USS Mustin (DDG 89)
"Always the Bold"
 
U.S. and Korean Navies Embrace Training Opportunities during January Bilateral Exchange
Official U.S. Navy file photo of the guided-missile destroyer USS Mustin (DDG 89), March 2014.
U.S. and Korean Navies Embrace Training Opportunities during January Bilateral Exchange
Donghae, Republic of Korea (NNS) -- The guided-missile destroyers USS Mustin (DDG 89) and USS John S. McCain (DDG 56) are participating in a bilateral training exercise from Jan. 13-15 with their counterparts in the Republic of Korea navy.

The bilateral training began with a port visit Jan. 11 in Donghae for USS Mustin where crew members from both navies conducted exchanges and finalized exercise plans.

"USS Mustin's visit to Donghae and collaboration with our Republic of Korea Navy counterparts at sea is a great opportunity to reinforce the teamwork and interoperability that make our two navies such effective partners," said Cmdr. Joe Torres, commanding officer of USS Mustin. "Our visit and our exercise are building on the already strong bonds shared with our Korean navy shipmates!"

The routine bilateral exercise is taking place in international waters east of the Korean peninsula and features a full spectrum of maritime operations to include antisubmarine warfare training, communication drills, dynamic ship maneuvers, and liaison officer exchanges with the ROK navy.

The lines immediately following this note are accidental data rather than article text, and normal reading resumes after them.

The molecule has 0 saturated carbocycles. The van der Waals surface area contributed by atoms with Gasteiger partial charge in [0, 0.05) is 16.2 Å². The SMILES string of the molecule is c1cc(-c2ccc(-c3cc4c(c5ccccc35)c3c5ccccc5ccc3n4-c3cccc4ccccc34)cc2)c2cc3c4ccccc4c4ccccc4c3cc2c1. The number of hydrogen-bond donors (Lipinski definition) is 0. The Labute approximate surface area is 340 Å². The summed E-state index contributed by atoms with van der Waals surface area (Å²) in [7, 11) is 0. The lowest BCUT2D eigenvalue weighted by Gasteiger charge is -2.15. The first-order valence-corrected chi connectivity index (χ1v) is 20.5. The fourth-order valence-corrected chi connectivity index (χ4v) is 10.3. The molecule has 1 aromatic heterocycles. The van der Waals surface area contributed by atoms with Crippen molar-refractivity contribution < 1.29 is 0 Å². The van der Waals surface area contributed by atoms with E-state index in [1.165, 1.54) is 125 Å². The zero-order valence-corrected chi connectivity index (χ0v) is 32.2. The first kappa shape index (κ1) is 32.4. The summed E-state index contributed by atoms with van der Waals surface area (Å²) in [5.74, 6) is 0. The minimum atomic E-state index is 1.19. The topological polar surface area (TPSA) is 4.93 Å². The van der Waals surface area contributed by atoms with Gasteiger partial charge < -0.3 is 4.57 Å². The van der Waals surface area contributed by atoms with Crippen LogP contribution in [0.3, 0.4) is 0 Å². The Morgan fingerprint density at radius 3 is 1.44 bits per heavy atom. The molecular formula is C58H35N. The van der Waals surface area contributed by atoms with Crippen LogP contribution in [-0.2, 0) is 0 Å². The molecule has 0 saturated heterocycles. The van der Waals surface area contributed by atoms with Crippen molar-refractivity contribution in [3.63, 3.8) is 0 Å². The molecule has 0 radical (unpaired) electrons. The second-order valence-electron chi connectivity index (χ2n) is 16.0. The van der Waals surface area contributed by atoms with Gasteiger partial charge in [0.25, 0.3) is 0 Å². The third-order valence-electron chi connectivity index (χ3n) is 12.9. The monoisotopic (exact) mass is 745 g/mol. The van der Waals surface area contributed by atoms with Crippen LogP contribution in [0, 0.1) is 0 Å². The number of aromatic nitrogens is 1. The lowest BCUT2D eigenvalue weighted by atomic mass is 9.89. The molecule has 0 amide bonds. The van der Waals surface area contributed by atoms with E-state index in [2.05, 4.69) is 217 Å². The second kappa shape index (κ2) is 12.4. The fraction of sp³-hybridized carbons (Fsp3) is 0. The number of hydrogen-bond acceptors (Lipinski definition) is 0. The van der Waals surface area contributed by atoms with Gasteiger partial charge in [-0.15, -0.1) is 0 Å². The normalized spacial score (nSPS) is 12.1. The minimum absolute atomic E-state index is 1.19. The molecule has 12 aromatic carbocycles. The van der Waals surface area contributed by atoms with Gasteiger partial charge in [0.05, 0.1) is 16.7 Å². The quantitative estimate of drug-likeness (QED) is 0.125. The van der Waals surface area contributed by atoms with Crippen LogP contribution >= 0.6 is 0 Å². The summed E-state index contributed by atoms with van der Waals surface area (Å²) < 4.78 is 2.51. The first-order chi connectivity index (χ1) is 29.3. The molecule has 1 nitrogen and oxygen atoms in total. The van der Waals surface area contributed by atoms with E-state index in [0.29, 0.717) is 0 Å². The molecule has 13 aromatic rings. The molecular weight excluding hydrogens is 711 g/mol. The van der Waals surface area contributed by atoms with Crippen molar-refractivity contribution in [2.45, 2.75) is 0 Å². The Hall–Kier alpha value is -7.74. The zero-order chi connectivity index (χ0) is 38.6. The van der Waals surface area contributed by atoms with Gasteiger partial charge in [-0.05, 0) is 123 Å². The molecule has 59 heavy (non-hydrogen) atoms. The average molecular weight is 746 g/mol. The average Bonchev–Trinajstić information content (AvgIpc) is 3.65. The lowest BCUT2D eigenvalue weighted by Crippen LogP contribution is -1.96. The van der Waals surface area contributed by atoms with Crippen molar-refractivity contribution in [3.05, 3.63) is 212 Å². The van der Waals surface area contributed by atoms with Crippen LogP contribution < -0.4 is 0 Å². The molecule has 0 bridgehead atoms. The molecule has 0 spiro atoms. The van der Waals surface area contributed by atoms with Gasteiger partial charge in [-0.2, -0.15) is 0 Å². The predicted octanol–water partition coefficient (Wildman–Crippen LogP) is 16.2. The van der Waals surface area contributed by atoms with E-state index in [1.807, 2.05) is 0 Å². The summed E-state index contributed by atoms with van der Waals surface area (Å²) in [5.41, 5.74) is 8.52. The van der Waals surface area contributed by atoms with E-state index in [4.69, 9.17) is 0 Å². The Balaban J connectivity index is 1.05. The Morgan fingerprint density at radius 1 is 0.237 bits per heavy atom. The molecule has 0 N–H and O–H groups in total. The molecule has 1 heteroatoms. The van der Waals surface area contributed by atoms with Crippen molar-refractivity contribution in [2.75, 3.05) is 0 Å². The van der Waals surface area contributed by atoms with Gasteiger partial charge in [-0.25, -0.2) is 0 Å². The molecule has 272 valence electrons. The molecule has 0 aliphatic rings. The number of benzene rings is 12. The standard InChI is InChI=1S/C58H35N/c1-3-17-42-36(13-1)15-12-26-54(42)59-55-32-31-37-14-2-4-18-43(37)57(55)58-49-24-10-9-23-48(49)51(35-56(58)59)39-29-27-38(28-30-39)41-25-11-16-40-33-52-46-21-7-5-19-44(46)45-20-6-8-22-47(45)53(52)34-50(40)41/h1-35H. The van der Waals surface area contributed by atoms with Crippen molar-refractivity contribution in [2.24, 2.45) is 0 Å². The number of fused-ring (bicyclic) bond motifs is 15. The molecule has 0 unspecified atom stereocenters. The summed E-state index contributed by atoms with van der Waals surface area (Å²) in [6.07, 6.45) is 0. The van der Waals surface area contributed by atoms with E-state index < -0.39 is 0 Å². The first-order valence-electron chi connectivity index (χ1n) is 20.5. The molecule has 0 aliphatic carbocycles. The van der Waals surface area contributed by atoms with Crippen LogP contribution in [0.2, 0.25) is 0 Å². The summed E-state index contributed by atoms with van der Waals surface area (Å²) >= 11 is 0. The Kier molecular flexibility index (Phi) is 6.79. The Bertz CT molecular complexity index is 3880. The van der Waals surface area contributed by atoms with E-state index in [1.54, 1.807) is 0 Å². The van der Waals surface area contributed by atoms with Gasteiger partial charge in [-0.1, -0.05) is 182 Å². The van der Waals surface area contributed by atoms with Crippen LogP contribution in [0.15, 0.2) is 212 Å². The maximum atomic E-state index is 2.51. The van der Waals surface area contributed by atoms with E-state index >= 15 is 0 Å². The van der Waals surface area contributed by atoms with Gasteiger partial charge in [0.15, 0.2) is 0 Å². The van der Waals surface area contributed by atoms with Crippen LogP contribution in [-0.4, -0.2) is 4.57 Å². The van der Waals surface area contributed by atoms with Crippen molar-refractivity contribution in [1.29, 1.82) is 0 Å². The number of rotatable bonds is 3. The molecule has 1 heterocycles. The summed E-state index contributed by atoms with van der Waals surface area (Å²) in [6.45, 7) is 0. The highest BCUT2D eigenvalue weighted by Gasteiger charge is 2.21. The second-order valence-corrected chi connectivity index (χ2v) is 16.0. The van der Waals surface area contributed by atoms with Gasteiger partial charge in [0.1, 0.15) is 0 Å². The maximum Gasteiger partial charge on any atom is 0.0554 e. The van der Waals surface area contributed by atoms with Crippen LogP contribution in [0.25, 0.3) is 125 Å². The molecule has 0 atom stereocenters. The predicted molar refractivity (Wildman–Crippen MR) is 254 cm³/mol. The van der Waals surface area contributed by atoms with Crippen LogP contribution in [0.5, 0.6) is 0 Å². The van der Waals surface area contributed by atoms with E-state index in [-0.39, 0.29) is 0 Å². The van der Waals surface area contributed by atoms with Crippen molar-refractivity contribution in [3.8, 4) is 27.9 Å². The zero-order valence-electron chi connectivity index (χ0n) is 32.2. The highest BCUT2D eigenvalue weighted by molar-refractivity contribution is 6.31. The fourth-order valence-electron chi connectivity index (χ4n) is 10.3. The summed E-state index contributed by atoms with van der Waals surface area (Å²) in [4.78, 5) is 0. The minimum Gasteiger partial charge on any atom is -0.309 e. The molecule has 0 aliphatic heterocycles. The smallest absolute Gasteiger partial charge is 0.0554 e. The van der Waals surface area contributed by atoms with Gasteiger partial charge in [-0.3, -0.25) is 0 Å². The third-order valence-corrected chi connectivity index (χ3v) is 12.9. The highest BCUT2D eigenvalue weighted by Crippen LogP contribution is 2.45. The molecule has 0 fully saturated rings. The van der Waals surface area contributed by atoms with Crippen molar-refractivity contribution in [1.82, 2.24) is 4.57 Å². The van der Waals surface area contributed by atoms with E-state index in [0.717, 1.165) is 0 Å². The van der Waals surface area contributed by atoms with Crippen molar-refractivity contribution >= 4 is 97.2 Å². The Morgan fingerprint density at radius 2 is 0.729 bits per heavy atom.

"We are honored to host the U.S. Navy in Donghae and we believe we will accomplish some very valuable bilateral training with both USS Mustin and USS John S. McCain," said Capt. Park Dong-sun, commander of ROK Navy Destroyer Squadron 11. "Training together at sea and engagements between our ships' crews are extremely important for the readiness of both of our navies."

For U.S. Navy crews, the bilateral training provides valuable opportunities for Sailors to sharpen their tactical skills early in the year.

"Every exercise is an opportunity to conduct valuable training at sea. It's also a chance to rehearse more advanced group level tactics," said Lt. j.g. Joseph Travers, a tactical action officer aboard USS John S. McCain. "The same is true for our ROK navy counterparts. By training together, we become more capable and more proficient integrating our ships, aircraft, and crews allowing us to be more ready to operate together."
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